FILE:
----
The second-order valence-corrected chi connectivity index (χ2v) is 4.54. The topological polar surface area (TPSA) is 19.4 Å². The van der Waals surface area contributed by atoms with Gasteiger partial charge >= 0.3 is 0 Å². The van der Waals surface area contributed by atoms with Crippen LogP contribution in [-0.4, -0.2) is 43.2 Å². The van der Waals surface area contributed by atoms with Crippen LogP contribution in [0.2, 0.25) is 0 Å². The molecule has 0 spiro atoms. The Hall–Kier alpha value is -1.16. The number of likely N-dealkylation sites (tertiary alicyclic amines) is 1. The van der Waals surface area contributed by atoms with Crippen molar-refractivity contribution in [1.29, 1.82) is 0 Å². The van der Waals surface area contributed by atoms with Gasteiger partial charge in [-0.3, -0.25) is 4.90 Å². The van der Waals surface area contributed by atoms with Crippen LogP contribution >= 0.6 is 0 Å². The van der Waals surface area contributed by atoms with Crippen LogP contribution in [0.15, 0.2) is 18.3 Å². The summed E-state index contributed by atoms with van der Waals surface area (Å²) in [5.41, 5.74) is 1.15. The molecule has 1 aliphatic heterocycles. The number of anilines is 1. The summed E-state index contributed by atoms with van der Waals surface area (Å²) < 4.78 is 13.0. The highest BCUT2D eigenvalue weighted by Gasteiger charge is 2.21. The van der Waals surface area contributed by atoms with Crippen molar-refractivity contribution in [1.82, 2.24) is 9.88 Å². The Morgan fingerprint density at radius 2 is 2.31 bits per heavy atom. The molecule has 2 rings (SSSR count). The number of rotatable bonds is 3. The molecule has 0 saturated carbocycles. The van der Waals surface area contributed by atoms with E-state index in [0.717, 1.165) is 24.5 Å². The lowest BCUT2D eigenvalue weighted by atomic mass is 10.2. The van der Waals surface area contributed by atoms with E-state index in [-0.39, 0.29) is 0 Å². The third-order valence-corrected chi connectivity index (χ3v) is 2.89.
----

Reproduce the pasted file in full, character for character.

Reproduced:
The second-order valence-corrected chi connectivity index (χ2v) is 4.54. The topological polar surface area (TPSA) is 19.4 Å². The van der Waals surface area contributed by atoms with Gasteiger partial charge >= 0.3 is 0 Å². The van der Waals surface area contributed by atoms with Crippen LogP contribution in [-0.4, -0.2) is 43.2 Å². The van der Waals surface area contributed by atoms with Crippen LogP contribution in [0.2, 0.25) is 0 Å². The molecule has 0 spiro atoms. The Hall–Kier alpha value is -1.16. The number of likely N-dealkylation sites (tertiary alicyclic amines) is 1. The van der Waals surface area contributed by atoms with Crippen molar-refractivity contribution in [1.29, 1.82) is 0 Å². The van der Waals surface area contributed by atoms with Gasteiger partial charge in [-0.3, -0.25) is 4.90 Å². The van der Waals surface area contributed by atoms with Crippen LogP contribution >= 0.6 is 0 Å². The van der Waals surface area contributed by atoms with Crippen LogP contribution in [0.15, 0.2) is 18.3 Å². The summed E-state index contributed by atoms with van der Waals surface area (Å²) in [5.41, 5.74) is 1.15. The molecule has 1 aliphatic heterocycles. The number of anilines is 1. The summed E-state index contributed by atoms with van der Waals surface area (Å²) < 4.78 is 13.0. The highest BCUT2D eigenvalue weighted by Gasteiger charge is 2.21. The van der Waals surface area contributed by atoms with Crippen molar-refractivity contribution in [1.82, 2.24) is 9.88 Å². The Morgan fingerprint density at radius 2 is 2.31 bits per heavy atom. The molecule has 2 rings (SSSR count). The number of rotatable bonds is 3. The molecule has 0 saturated carbocycles. The van der Waals surface area contributed by atoms with E-state index in [0.717, 1.165) is 24.5 Å². The lowest BCUT2D eigenvalue weighted by atomic mass is 10.2. The van der Waals surface area contributed by atoms with E-state index in [-0.39, 0.29) is 0 Å². The third-order valence-corrected chi connectivity index (χ3v) is 2.89.